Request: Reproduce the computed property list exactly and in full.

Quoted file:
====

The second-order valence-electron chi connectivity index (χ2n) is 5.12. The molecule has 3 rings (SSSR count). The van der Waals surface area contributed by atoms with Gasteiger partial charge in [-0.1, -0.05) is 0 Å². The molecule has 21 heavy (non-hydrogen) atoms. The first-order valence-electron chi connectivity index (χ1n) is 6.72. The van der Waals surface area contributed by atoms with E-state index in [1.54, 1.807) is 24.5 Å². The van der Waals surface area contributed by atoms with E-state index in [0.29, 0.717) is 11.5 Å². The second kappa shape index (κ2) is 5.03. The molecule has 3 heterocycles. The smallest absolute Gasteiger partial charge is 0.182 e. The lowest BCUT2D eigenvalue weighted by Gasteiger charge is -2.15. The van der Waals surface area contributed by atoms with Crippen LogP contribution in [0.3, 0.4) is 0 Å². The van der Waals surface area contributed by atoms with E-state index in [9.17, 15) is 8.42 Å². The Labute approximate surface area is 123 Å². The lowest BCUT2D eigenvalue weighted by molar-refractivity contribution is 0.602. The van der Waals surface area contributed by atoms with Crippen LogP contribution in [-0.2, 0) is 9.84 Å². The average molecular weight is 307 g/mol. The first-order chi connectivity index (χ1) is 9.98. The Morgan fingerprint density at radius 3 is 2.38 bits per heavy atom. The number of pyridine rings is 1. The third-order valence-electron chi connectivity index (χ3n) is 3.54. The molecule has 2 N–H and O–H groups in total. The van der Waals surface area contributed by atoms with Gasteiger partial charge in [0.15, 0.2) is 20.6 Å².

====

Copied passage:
The second-order valence-electron chi connectivity index (χ2n) is 5.12. The molecule has 3 rings (SSSR count). The van der Waals surface area contributed by atoms with Gasteiger partial charge in [-0.1, -0.05) is 0 Å². The molecule has 21 heavy (non-hydrogen) atoms. The first-order valence-electron chi connectivity index (χ1n) is 6.72. The van der Waals surface area contributed by atoms with E-state index in [1.54, 1.807) is 24.5 Å². The van der Waals surface area contributed by atoms with E-state index in [0.29, 0.717) is 11.5 Å². The second kappa shape index (κ2) is 5.03. The molecule has 3 heterocycles. The smallest absolute Gasteiger partial charge is 0.182 e. The lowest BCUT2D eigenvalue weighted by Gasteiger charge is -2.15. The van der Waals surface area contributed by atoms with Crippen LogP contribution in [0.3, 0.4) is 0 Å². The van der Waals surface area contributed by atoms with E-state index in [9.17, 15) is 8.42 Å². The Labute approximate surface area is 123 Å². The lowest BCUT2D eigenvalue weighted by molar-refractivity contribution is 0.602. The van der Waals surface area contributed by atoms with Crippen LogP contribution in [-0.2, 0) is 9.84 Å². The average molecular weight is 307 g/mol. The first-order chi connectivity index (χ1) is 9.98. The Morgan fingerprint density at radius 3 is 2.38 bits per heavy atom. The number of pyridine rings is 1. The third-order valence-electron chi connectivity index (χ3n) is 3.54. The molecule has 2 N–H and O–H groups in total. The van der Waals surface area contributed by atoms with Gasteiger partial charge in [0.15, 0.2) is 20.6 Å².